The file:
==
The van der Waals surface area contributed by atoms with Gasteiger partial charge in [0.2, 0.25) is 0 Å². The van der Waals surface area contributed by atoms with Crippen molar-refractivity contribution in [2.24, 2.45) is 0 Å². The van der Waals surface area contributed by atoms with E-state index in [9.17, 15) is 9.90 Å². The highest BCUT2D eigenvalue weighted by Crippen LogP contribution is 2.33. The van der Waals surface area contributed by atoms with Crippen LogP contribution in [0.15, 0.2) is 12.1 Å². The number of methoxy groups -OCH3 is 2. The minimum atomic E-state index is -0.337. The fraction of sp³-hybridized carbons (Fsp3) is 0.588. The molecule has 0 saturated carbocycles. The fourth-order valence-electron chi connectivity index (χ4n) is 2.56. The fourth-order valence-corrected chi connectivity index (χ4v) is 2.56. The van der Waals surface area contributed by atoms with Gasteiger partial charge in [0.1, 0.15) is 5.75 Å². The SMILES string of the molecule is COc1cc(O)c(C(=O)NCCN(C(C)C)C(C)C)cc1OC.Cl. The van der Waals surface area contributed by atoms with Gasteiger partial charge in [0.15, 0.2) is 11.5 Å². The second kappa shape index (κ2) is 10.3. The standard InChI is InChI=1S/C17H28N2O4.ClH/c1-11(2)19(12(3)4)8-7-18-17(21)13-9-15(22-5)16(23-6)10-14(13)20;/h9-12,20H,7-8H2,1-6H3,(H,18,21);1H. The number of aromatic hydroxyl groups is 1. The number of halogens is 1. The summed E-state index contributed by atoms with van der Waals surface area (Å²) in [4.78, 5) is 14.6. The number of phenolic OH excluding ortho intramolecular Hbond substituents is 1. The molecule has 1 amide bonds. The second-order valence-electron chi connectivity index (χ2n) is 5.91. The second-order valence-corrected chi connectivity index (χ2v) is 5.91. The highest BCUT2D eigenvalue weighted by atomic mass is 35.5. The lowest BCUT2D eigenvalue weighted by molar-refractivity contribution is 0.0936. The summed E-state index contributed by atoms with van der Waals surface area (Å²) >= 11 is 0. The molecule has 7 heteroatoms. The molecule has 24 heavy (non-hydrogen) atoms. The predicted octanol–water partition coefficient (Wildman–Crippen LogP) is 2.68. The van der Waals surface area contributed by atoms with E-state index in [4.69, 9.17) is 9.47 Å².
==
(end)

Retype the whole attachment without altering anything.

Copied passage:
The van der Waals surface area contributed by atoms with Gasteiger partial charge in [0.2, 0.25) is 0 Å². The van der Waals surface area contributed by atoms with Crippen molar-refractivity contribution in [2.24, 2.45) is 0 Å². The van der Waals surface area contributed by atoms with E-state index in [9.17, 15) is 9.90 Å². The highest BCUT2D eigenvalue weighted by Crippen LogP contribution is 2.33. The van der Waals surface area contributed by atoms with Crippen LogP contribution in [0.15, 0.2) is 12.1 Å². The number of methoxy groups -OCH3 is 2. The minimum atomic E-state index is -0.337. The fraction of sp³-hybridized carbons (Fsp3) is 0.588. The molecule has 0 saturated carbocycles. The fourth-order valence-electron chi connectivity index (χ4n) is 2.56. The fourth-order valence-corrected chi connectivity index (χ4v) is 2.56. The van der Waals surface area contributed by atoms with Gasteiger partial charge in [0.1, 0.15) is 5.75 Å². The SMILES string of the molecule is COc1cc(O)c(C(=O)NCCN(C(C)C)C(C)C)cc1OC.Cl. The van der Waals surface area contributed by atoms with Gasteiger partial charge in [0.15, 0.2) is 11.5 Å². The second kappa shape index (κ2) is 10.3. The standard InChI is InChI=1S/C17H28N2O4.ClH/c1-11(2)19(12(3)4)8-7-18-17(21)13-9-15(22-5)16(23-6)10-14(13)20;/h9-12,20H,7-8H2,1-6H3,(H,18,21);1H. The number of aromatic hydroxyl groups is 1. The number of halogens is 1. The summed E-state index contributed by atoms with van der Waals surface area (Å²) in [4.78, 5) is 14.6. The number of phenolic OH excluding ortho intramolecular Hbond substituents is 1. The molecule has 1 amide bonds. The second-order valence-electron chi connectivity index (χ2n) is 5.91. The second-order valence-corrected chi connectivity index (χ2v) is 5.91. The highest BCUT2D eigenvalue weighted by atomic mass is 35.5. The lowest BCUT2D eigenvalue weighted by molar-refractivity contribution is 0.0936. The summed E-state index contributed by atoms with van der Waals surface area (Å²) >= 11 is 0. The molecule has 7 heteroatoms. The molecule has 24 heavy (non-hydrogen) atoms. The predicted octanol–water partition coefficient (Wildman–Crippen LogP) is 2.68. The van der Waals surface area contributed by atoms with E-state index in [4.69, 9.17) is 9.47 Å².